Third, evidence from the last few decades, confirmed by the most recent data regarding selective G&T admissions[24] demonstrates that maintaining the current competitive admissions system will result in continued isolation of low-income African-American and Latinx students.[25] New York City’s continued use of screening measures will only lead to further racial segregation even as decades of evidence demonstrate the educational and social benefits of racial diversity in the classroom.[26]

The practice of awarding and denying academic opportunity based on the “academic” performance of children four to nine years old is inequitable in a public school system.

Placing children four to nine years old into different opportunity tracks is not an appropriate role for a public-education system; the role of public education is to educate the public in all its diversity.[27] Matt Gonzales of New York Appleseed summarized this injustice:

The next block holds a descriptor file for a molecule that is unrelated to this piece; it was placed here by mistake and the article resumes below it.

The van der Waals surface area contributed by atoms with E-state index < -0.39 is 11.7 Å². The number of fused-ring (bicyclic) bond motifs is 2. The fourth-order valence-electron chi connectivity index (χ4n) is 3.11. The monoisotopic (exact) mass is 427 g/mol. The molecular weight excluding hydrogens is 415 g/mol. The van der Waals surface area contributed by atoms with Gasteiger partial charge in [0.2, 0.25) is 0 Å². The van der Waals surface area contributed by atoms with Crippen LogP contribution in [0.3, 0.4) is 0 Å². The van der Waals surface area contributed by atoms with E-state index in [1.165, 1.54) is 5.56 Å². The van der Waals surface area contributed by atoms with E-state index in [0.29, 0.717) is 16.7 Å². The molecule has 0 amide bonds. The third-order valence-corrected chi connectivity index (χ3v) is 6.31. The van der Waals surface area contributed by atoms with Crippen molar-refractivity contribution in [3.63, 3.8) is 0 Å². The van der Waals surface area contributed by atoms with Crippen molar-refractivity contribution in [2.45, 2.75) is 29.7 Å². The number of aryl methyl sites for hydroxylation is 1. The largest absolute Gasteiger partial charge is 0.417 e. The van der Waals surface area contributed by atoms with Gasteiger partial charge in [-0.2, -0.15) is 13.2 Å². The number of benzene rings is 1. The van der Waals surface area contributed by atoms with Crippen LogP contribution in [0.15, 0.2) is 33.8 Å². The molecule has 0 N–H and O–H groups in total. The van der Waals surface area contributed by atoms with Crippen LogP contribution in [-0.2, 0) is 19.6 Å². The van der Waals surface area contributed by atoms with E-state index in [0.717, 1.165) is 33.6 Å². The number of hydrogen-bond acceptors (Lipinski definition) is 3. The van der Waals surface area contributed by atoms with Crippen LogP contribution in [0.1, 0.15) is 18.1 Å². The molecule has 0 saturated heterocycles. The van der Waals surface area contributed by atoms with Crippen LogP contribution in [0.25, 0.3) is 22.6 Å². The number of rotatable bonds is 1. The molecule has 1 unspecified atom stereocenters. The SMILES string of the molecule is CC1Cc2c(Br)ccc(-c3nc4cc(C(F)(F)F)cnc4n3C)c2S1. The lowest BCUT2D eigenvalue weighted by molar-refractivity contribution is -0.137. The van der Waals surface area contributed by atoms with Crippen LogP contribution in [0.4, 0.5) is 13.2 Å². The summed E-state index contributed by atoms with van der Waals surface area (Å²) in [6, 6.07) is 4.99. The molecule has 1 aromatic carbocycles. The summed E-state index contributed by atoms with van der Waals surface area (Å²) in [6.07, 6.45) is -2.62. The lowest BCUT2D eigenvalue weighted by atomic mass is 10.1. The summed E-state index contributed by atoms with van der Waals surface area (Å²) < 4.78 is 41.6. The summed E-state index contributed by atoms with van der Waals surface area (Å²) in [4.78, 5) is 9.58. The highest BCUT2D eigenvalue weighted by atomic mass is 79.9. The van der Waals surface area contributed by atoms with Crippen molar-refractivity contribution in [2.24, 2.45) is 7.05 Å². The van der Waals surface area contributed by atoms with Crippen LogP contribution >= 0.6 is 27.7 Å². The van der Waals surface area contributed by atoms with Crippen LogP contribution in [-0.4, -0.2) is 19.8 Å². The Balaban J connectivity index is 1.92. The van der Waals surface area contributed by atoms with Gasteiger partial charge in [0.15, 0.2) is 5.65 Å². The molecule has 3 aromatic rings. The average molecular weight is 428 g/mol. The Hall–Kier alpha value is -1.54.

“’When we have a publicly funded school system, the notion that you can pick and choose your students is problematic,’ …. ‘It undermines the democratic, and free and open nature of public education.’”[28]

When all residents of New York City contribute to the funding of schools through payment of local, state, and federal taxes, it is deeply problematic that a large percentage of public schools and programs within schools are effectively closed to the majority of students. Student-assignment methods for elementary and middle school should take into account the characteristics of individual students only for the purpose of achieving balanced and equitable access for all students – not for the disproportionate exclusion of historically disadvantaged groups.